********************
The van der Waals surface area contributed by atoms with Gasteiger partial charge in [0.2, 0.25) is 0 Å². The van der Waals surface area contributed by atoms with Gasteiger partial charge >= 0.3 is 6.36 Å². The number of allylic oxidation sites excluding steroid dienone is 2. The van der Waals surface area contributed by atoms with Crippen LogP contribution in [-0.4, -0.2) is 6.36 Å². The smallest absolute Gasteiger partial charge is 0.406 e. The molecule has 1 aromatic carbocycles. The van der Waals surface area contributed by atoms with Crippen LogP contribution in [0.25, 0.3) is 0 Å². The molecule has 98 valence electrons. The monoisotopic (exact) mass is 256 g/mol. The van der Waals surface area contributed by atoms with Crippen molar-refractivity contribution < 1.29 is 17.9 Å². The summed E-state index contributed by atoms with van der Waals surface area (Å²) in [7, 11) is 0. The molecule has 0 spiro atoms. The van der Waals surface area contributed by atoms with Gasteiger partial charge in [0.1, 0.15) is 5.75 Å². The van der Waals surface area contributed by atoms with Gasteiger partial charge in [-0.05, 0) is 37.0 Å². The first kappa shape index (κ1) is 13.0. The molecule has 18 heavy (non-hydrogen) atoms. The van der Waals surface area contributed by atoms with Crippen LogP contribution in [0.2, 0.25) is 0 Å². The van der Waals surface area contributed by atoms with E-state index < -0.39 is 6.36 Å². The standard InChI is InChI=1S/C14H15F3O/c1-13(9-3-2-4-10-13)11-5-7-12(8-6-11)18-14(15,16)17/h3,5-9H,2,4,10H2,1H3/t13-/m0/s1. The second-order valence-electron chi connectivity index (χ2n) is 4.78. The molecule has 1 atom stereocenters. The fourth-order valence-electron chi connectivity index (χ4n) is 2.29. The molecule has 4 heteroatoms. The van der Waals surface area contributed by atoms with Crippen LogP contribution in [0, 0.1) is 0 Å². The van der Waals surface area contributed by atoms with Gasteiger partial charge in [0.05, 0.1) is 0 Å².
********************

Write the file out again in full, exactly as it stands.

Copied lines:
The van der Waals surface area contributed by atoms with Gasteiger partial charge in [0.2, 0.25) is 0 Å². The van der Waals surface area contributed by atoms with Gasteiger partial charge >= 0.3 is 6.36 Å². The number of allylic oxidation sites excluding steroid dienone is 2. The van der Waals surface area contributed by atoms with Crippen LogP contribution in [-0.4, -0.2) is 6.36 Å². The smallest absolute Gasteiger partial charge is 0.406 e. The molecule has 1 aromatic carbocycles. The van der Waals surface area contributed by atoms with Crippen LogP contribution in [0.25, 0.3) is 0 Å². The molecule has 98 valence electrons. The monoisotopic (exact) mass is 256 g/mol. The van der Waals surface area contributed by atoms with Crippen molar-refractivity contribution < 1.29 is 17.9 Å². The summed E-state index contributed by atoms with van der Waals surface area (Å²) in [7, 11) is 0. The molecule has 0 spiro atoms. The van der Waals surface area contributed by atoms with Gasteiger partial charge in [0.1, 0.15) is 5.75 Å². The van der Waals surface area contributed by atoms with Gasteiger partial charge in [-0.05, 0) is 37.0 Å². The first kappa shape index (κ1) is 13.0. The molecule has 18 heavy (non-hydrogen) atoms. The van der Waals surface area contributed by atoms with Crippen LogP contribution in [0.2, 0.25) is 0 Å². The van der Waals surface area contributed by atoms with E-state index < -0.39 is 6.36 Å². The standard InChI is InChI=1S/C14H15F3O/c1-13(9-3-2-4-10-13)11-5-7-12(8-6-11)18-14(15,16)17/h3,5-9H,2,4,10H2,1H3/t13-/m0/s1. The second-order valence-electron chi connectivity index (χ2n) is 4.78. The molecule has 1 atom stereocenters. The fourth-order valence-electron chi connectivity index (χ4n) is 2.29. The molecule has 4 heteroatoms. The van der Waals surface area contributed by atoms with Crippen LogP contribution in [0, 0.1) is 0 Å². The van der Waals surface area contributed by atoms with Gasteiger partial charge in [0.05, 0.1) is 0 Å².